Nina Kohn, the David M. Levy Professor of Law and Faculty Director of Online Education in the College of Law, published an op-ed in The Hill “It’s time to care about home care.” Kohn discusses President Biden’s American Jobs Plan and…
SU College of Law professors, students assess FBI documents in hopes of reopening unsolved 1964 civil rights murder case
SU College of Law professors, students assess FBI documents in hopes of reopening unsolved 1964 civil rights murder caseMay 07, 2007Jaime Winne Alvarezjlwinne@syr.edu
Syracuse University College of Law Professors Janis McDonald and Paula Johnson and a group of SU law students are volunteering to assess FBI documents — newly obtained under the Freedom of Information Act — on the unsolved civil rights murder case of Frank Morris in Ferriday, La. In 1964, Morris, a 51-year-old African American shoe store owner, died of his burns four days after suspected Ku Klux Klan members forced him back into his store and burned it to the ground.
Before his death, Morris provided some information to the FBI, but no one was ever indicted by state or federal authorities for the crime. Recently, the U.S. Department of Justice indicated a willingness to reopen some of the 74 unsolved murders that occurred during the Civil Rights era of the 1950s and ’60s.
Stanley Nelson, editor of the Concordia Sentinel weekly newspaper in the Ferriday area, publishes new information on the Morris murder case each week. Based on McDonald’s background as a former civil rights litigator and criminal defense attorney, Nelson sought her assistance in bringing the Morris case back to the attention of proper authorities.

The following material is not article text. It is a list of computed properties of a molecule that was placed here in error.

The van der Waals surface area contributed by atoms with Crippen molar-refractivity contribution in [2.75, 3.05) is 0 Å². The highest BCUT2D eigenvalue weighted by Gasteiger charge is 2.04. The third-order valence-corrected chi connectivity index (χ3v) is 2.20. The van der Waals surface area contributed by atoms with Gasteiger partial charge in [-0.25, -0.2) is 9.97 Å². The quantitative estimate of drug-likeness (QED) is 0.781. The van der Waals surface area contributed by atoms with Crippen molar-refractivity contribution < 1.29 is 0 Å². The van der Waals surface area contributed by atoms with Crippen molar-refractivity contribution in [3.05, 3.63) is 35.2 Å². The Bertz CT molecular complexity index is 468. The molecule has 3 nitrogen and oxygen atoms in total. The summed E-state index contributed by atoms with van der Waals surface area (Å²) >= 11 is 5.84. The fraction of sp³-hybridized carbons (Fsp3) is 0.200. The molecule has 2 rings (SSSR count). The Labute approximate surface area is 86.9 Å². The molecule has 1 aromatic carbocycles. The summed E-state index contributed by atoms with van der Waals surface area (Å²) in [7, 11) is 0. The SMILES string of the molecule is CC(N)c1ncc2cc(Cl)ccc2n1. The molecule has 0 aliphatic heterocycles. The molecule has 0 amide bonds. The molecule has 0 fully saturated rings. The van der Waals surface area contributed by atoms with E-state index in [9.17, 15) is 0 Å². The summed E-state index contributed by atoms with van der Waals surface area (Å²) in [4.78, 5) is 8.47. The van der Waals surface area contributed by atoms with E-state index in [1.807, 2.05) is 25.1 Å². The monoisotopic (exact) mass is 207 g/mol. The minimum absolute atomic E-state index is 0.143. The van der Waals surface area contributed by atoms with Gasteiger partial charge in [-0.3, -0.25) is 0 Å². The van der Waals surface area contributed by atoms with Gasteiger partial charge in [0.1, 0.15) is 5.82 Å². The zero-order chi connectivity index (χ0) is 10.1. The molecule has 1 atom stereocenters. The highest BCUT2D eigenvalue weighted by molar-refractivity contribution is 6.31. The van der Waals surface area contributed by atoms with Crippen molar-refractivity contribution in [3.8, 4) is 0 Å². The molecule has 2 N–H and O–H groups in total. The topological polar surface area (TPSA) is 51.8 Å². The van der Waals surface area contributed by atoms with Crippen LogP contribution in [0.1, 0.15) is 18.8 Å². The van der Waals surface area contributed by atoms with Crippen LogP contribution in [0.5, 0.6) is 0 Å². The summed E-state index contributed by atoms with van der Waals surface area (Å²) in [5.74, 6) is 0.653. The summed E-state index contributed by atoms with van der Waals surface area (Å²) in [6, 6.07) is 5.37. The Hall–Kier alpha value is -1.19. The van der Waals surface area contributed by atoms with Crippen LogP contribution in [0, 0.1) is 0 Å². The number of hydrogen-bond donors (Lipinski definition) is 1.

Johnson, an expert in criminal law and procedure who has written and spoken extensively on matters of race, gender and law, will work with McDonald and the law students on the document review. Through their work, the group hopes its efforts will persuade the FBI and the U.S. Attorney’s Office to reopen the investigation.
“This is an important opportunity for law students and the Syracuse University College of Law to provide a service that matters,” says McDonald. “If we can use our skills to help get justice for Mr. Morris and his family, then we are part of a wider community statement that no matter how long it takes, these murderers will be held accountable for this atrocity.”
SU law students participating in the document review include Tahanie Aboushi of Staten Island, N.Y.; Ross Alexander of Indianapolis; Kelly Bunch of Valley Head, Ala.; Daniel Forrest of Gaithersburg, Md.; Carlos Hernandez, Jr. of Rockville, Md.; Rachael Hogan of Syracuse, N.Y.; Katherine Lawler of Timonium, Md.; Linnea Mitchem of Orland Park, Ill.; Divya Pakkiasamy of Shreveport, La.; Thang Pham of Fremont, Calif.; Omar Qudrat of Syracuse, N.Y.; Jonathan Saine of Denver; Paul Stylianou of Orlando, Fla.; Tashia Thomas of Syracuse, N.Y.; Adam Wolek of Chicago; Noah Young of New York City; and Pamela Young of Bartow, Fla.